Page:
‘Blog series: Adopting, Adapting and Adoring- “Sometimes the hardest path is the only one you can take”

This is the second post in the blog series.

“It’s nice to go for a day out, isn’t it Daddy?” my eldest son turned to me and told me. It wasn’t really a question or certainly one that he needed an answer to. It was our first real day out in over 12 months. Since last March we hadn’t really ventured any further than the local park and the excitement of finally being in the car for longer than 15 minutes, was palpable. Even the electronic devices had stayed at home – of the boys’ own volition I might add! A sure sign that big things were being anticipated.

We reached our destination, hopped out of the car and began to follow the footpath to the countryside walk we had chosen. It wasn’t a new activity; walking together is something we have regularly done as a family. Yorkshire, the Lake District, Wales and on the odd occasion several floors of Manchester Primark. However, the destination was new and the boys were instantly transfixed by the views around them. ‘What’s that over there?’, ‘Is that a horse?’, ‘Do you think that’s an electric fence?’ were all questions that began to flow as they explored their surroundings. We carried on a little further and talk turned to where we were heading as we spotted the first summit on our little journey. ‘‘All the way over there? No you have GOT to be kidding, Daddy! That’s not even possible.’’  My youngest son feigned shock before adding, “Come on then. We can do this.”

It struck me that a change of environment and a change of challenge, brought about an entirely different way of thinking and attitude towards accomplishment. Had I produced a piece of paper, a reading book or handful of calculations I would have watched a very different scenario unfold. Yet out in the open air, with the sunshining and their support network around them both of the boys acknowledged the challenge before them and decided to tackle it head on. “We’ll go in front and show you… you know… old people… the way to go!” My ten-year-old laughed as they passed through a gate and out into an open field. Over the proceeding two hours, they became adventurers, explorers and zoologists as they surveyed the land, discovered hidden streams and tried to track the mysterious footprints left by an unknown beast! (I hadn’t the heart to tell them it was most likely one of the many dogs we had already passed.) They became wizards creating wands and staffs from discarded sticks and long grass, casting spells of protection and challenging one another to a wizard’s duel.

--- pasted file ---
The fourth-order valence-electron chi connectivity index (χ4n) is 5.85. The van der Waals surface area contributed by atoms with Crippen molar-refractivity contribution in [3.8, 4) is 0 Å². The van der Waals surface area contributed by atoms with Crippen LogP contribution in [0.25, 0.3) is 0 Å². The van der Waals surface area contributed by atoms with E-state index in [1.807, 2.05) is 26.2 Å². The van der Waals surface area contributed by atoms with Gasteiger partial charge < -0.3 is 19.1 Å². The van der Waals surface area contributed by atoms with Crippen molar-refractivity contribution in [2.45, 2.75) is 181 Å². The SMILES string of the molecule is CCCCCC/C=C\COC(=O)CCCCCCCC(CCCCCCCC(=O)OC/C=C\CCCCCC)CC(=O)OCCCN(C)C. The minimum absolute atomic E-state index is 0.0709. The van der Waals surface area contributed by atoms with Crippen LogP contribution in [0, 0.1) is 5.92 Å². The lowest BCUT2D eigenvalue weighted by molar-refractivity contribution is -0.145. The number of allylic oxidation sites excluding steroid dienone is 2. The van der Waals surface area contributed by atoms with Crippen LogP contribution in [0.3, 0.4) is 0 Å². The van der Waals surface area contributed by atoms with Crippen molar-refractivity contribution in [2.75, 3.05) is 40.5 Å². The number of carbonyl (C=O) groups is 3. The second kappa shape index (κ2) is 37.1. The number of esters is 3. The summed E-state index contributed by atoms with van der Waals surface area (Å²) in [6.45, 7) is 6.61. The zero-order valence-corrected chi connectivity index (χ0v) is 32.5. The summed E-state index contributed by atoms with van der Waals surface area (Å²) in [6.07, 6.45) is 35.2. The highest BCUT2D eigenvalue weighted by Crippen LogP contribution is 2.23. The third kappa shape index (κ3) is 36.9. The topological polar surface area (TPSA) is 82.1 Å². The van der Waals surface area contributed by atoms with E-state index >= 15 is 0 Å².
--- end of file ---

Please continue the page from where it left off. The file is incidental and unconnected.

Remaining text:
Here they were, in the great outdoors and in the best classroom of all – the one roofed only by the sky *, using their imagination, drawing upon the resources they had, planning and evaluating and best of all collaborating. They worked together to navigate this unknown terrain and all the while continued to reference our destination. “Come on it’s just a little further. If we go over that way, I think there’s a path.” At one point as they picked up momentum and began to hurtle down a particularly steep slope, my nerves got the better of me. “Be careful!” I cried out to them, “You’re going to hurt yourself if you don’t slow down!” My eldest laughed, looked back at me and said, “It’s ok Daddy, sometimes the hardest path is the only one you can take.”  And on that point I could do nothing but agree.

Written by John Clarke, Early Years Education Lecturer.

John Clarke

‘Blog series: Adopting, Adapting and Adoring – Life lessons in loving after looked after’

1st post in the series.

3 images of a boy, one upset, one pulling his tongue out his mouth and one looking sad.

Live wires and bonfires

‘Ooh he’s a lively one!’

‘Oh, bless him, he’s such a live wire!’

‘He’s adorable, he’s just such a bundle of energy isn’t he. He’s so bouncy!’

‘He’s like a little Tigger.’

‘I bet he sleeps at night?’

‘You’ve got your work cut out for you there!’

These are all phrases attributed to my youngest son so many times that I gave up counting a long time ago. It seemed for a while like we could never enter a shop/café/library/medical surgery without somebody passing a comment. Usually delivered with a half-hearted chuckle and smile. I of course would oblige and play the conversational game; ‘Oh he certainly is/You don’t know the half of it/Tell that to my sofa/Even Tigger would be tired etc’ coupled with some sort of implied exhaustion, a tussle of his hair and a quick exit. Very quickly though it stopped being funny. I played the game not wanting to be abrupt or hurt the feelings of a well-meaning stranger but increasingly, I became more and more frustrated as my own levels of real-life exhaustion began to grow.